M. Night Shyamalan’s latest film, Glass, hit the theaters and finished up the Unbreakable trilogy. Though the film had a lot to offer, critics are complaining that the ending was anticlimactic. 

Though the ending is the main problem among viewers and critics, the true problem was the fact there was such a long build-up to basically nothing. The first hour of the movie is spent with seemingly endless exposition, so the audience can catch up on the first two movies from the trilogy. 

It’s true that if the exposition wasn’t as severe, people wouldn’t have understood as much of the ending, but it begs the question: Why did people see the last film in the trilogy if they hadn’t seen the first two? It’s understandable to need a refresher on the information, but the exposition was ridiculously drawn out. 

One of the best aspects of the film that made the dragged-out exposition worth it was the use of scenes from the original film in the trilogy, Unbreakable. Throughout the film, the old scenes were used as flashbacks and even explanatory instances having to do with Mr. Glass (Samuel L. Jackson) being the one behind the train crash. 

It was interesting to watch Shyamalan incorporate the scenes, making the transition in camera quality surprisingly smooth, seeing as the two movies were shot 19 years apart. The scenes also served as great emotional stirrers, bringing a slight jerk of emotion between the age difference of Spencer Treat Clark, who portrayed David Dunn’s (Bruce Willis) son, Joseph, in both Unbreakable and Glass

There’s no doubt the male trifecta of Willis, James McAvoy and Jackson gave incredible performances. It takes a special kind of actor to reinvent roles they performed 19 years ago, and Willis and Jackson were just as incredible to watch now as they were back then. That’s not to mention Jackson’s added performance boundary of being “sedated” in the film, so for the first hour of the movie he was relatively silent and relied on only movements and expressions to portray his character.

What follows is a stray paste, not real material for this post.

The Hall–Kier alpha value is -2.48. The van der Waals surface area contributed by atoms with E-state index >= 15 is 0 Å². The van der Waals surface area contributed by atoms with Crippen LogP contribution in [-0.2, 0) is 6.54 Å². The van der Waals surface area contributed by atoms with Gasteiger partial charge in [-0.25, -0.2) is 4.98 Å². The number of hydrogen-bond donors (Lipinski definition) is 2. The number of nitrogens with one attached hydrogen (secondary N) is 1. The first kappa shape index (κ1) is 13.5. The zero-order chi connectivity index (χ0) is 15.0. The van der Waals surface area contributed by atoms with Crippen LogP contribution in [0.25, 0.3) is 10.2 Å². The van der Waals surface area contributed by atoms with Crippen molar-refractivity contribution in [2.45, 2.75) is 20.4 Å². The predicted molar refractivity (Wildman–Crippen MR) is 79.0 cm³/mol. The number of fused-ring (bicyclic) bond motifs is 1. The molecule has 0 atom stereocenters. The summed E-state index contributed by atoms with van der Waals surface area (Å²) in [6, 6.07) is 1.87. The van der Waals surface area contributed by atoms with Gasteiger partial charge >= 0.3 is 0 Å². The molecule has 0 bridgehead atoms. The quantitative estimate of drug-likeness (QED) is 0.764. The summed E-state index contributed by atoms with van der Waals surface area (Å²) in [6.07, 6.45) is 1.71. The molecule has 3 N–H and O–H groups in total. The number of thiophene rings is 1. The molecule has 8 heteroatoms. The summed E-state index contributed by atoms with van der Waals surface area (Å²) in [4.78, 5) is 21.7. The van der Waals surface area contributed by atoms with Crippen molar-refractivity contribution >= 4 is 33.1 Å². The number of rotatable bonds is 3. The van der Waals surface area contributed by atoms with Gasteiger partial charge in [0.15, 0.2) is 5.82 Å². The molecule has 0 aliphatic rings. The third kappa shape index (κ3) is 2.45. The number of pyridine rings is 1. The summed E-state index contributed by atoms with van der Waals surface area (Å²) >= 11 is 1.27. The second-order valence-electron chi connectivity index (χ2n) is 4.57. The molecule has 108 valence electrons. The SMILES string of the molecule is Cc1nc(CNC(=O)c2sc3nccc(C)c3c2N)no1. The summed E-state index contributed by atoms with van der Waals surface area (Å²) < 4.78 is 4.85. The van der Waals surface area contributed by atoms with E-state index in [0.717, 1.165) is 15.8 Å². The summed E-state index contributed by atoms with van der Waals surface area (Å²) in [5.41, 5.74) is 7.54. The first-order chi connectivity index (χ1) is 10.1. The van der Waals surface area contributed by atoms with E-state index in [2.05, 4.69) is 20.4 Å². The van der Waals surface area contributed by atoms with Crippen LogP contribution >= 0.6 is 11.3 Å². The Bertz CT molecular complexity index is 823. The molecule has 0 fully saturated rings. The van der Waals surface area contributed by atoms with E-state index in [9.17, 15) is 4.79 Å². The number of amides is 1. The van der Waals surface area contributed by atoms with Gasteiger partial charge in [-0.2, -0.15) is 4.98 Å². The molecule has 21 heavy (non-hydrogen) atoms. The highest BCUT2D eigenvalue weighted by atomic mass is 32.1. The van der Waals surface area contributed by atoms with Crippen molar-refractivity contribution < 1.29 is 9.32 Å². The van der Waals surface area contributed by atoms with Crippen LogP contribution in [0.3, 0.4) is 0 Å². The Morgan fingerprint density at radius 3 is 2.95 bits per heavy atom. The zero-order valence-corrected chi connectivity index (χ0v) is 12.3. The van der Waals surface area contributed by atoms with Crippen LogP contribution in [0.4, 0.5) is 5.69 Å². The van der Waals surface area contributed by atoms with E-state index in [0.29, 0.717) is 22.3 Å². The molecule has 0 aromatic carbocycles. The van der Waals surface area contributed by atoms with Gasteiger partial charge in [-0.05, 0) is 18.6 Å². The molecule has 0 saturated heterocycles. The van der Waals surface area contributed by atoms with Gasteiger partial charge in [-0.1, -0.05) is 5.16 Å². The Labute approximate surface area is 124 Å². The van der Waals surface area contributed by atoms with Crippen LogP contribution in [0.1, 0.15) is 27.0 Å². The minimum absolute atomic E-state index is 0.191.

It’s also important to give recognition to Sarah Paulson, who played Dr. Ellie Staple, the true villain of the movie. Paulson always gives her best to performances, but she held her own as a new addition to characters that had already made their marks in the trilogy. 

Though Willis, Jackson and Paulson all had enjoyable performances, special praise is in order for McAvoy’s performance.

McAvoy — who portrayed Kevin Wendell Crumb among 23 other personalities in Split and Glass — deserves the biggest of praise. Every moment McAvoy was on screen was truly captivating.

Not only did McAvoy have to portray 24 different characters throughout one film, but there were many instances in Glass where McAvoy had to switch between alter egos in a matter of seconds. Whenever McAvoy’s character tried to escape his room, Paulson’s character would turn on a bright light that would force McAvoy to switch alters, and he was able to portray 24 different people with different personalities, accents and actions. Not only is it impressive to see his talent and emotional depth, but it’s so impressive to watch him switch between people within seconds, all in one shot, without any editing.

Perhaps the most confusing part of the movie is the relationship between Casey (Anya Taylor-Joy) and Kevin. At first, their connection seemed to make sense and seemed to be a sweet way to incorporate Taylor-Joy into the film. But when taking another thought and a closer look at the friendship and connection between the two, it looks like a classic case of Stockholm Syndrome, or when a victim of a kidnapping feels a sense of love or affection for their captor. 

The argument has been made that, due to Kevin’s dissociative identity disorder, he and Casey were both prisoners of the same identities and were both abused as children, so they can relate in a way. However, for anyone to argue that Stockholm Syndrome is not at play in Casey’s immediate love and advocating gestures for the man who kidnapped her and literally ate two of her friends, is just ridiculous.

All in all, Glass was not a bad film, and certainly not deserving of the criticism it’s receiving. There are definitely ways the film could’ve been improved, but the ending was certainly not as bad as critics are making it seem. The cast was stellar and their performances were captivating, and the film offered a lot of tear-jerking moments. Glass has a lot to offer the audiences, especially those who have followed the trilogy.

@rileyr44

rr855317@ohio.edu

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